The way this works is that your companions who remain behind craft for you while you adventure with your regular companion. You tell your droid to go make a skill mod, continue questing, and then the droid announces his success or failure 15 minutes later.
The reason this is so important is that it puts a significant constraint on the supply of items. As well, it's very hard in WoW to make a profit in crafting because the buyer often supplies her own materials, and the crafter is expected to make do with just a tip. Or have guild crafters who do all the crafting for free.
For example, after my raid the other night, I did enchants for four or so people and cut gems for another person. It took maybe 10 minutes to do all that, and most of the time was coordinating the trade as they gave me mats, and then I gave them the enchant.
In SWTOR, it's literally impossible to do that. Even if they gave me mats, I'd have to queue up the crafting, and it might take several hours for it to all finish. This means that the buying and selling of crafted items will move entirely to the Auction House (or Galactic Trade Network) marketplace. Which means that people only purchase finished items, not raw materials, and that prices will float and a profit can be made from crafting.
It is a very intriguing system and I am greatly looking forward to see how this all plays out.
But it does bring us to the greatest weakness of the SWTOR crafting system, and that is the fact that the Auction House interface is pretty terrible. It's worse than WoW's default AH. Something as simple as a price check for an item you want to sell takes like five steps. Select category, select subcategory, search, type in the name of the item, then filter the search. Repeat all the steps for each item you want to sell.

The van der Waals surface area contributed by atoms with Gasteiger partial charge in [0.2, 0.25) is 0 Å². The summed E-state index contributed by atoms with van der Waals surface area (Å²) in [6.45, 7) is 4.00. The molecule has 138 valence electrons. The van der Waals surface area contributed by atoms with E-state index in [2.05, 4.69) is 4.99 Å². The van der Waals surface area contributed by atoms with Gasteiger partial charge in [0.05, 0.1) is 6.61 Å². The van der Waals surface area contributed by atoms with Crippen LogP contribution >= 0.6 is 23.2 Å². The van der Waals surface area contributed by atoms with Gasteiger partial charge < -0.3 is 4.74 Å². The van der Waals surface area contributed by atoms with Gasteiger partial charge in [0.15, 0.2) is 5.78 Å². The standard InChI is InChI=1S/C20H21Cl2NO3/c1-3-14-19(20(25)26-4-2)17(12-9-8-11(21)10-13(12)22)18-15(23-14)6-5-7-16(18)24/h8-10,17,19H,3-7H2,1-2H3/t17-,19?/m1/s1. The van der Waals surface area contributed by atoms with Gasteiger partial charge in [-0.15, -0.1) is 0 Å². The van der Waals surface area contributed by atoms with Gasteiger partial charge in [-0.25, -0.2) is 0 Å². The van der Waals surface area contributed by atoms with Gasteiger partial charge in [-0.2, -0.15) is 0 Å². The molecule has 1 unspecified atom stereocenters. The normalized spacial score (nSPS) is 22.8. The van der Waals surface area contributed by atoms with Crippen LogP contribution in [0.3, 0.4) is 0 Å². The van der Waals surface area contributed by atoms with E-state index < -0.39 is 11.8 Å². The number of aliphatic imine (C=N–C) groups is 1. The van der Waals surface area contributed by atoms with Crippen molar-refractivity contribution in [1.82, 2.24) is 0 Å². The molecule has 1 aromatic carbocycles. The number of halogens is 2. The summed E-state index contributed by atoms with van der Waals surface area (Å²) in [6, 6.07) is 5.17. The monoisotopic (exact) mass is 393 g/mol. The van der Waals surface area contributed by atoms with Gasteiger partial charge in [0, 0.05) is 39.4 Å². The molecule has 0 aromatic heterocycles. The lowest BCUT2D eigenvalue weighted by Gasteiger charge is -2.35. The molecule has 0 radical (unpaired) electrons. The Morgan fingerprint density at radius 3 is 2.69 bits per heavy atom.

The SWTOR crafting systems needs a fully functional Auction House to reach its full potential. If I had one suggestion for the SWTOR crafting devs, it would be to take a look at the WoW AH mods that the serious goblins use, find the one with most usability, and copy that. Pretty much anything will be a significant upgrade over the current interface.
Thursday, December 29, 2011
The crafting profession subsystem in SWTOR is very different than the one in WoW, and it will be interesting to see how it plays out.
Wednesday, December 28, 2011
I'm rather enjoying SWTOR. I'm slowly making my way up. My Imperial Agent (Sniper) is level 27, and has been a lot of fun.